|James Bond Technology Makes Passwords Obsolete |
James Bond Technology Makes Passwords Obsolete
By Jim Garamone, American Forces Press Service.
Washington D.C. -- April 26, 2001 (AFPN) -- James Bond gained access to Q's sensitive offices by putting his palm to a reader. A sexy voice said, "Hello, Commander Bond," and the door opened.
You never saw James Bond trying to remember a password. And if the Defense Department's biometrics research efforts work, you will not have to either.
Biometrics is the name for security technologies that measure a person's physical characteristics to determine access authorization. With these technologies, fingerprints fingerprints, iris scans, retina scans, the shape of a face, or voice prints can be used for individual identification.
Security is the main reason the biometrics management office is charged with bringing biometrics to the department.
"If we look at the way hackers are penetrating our systems, we find that it's usually password-related," said Philip Loranger, head of the office.
Passwords are either too easy to crack or are not being used. "If we make security easier to the users, which is the intent behind biometrics, then those things go away," he said.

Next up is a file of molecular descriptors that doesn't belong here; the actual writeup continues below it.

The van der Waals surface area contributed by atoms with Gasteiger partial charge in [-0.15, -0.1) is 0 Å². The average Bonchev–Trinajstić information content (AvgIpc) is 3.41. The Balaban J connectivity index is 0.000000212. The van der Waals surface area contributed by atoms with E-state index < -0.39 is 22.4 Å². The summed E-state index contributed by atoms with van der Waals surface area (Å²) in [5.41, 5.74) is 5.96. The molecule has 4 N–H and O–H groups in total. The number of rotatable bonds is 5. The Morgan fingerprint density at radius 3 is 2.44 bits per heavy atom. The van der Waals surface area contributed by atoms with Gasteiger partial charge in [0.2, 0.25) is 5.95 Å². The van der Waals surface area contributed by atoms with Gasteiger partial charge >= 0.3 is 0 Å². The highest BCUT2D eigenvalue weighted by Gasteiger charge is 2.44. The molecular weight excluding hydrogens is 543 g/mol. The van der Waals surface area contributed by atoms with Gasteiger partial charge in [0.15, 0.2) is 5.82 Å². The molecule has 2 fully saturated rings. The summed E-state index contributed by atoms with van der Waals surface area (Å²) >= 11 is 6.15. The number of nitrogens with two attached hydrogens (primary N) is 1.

The office has two pilot projects. One is with the West Virginia National Guard and tests how the program works with information technology. The other is with Army Materiel Command and deals with physical security.
The services, too, are testing biometrics. The Army Lab Command in Adelphi, Md., is studying ways to control access into all DOD labs. The lab is looking at iris recognition and facial recognition, said project manager Hal Harrelson, an engineer at the lab.
"We've just finished a six-month test of iris recognition, and we'll start the facial recognition test in July," Harrelson said.
Iris recognition works by taking a picture of a person's eye and comparing it against a picture taken earlier. It's highly reliable and face recognition works much the same way, Harrelson said.
DOD may use these technologies not only in information technology systems, but in weapon platforms and weapon systems, Loranger said.
"Imagine ... biometric access to the motor pool and motor park," he said. "These things are all doable. It's a matter of lining up the infrastructure to start implementing that."
The DOD office partners with industry, but there are some unique aspects to the military.
"The commercial world is not too interested in whether the presenter is alive or dead," Loranger said. "The last thing we want is to field a technology that would harm a warfighter, such as cause fingers to be cut off and presented as an access mechanism."
The DOD office is working with vendors to ensure there is a "liveness" test with biometrics.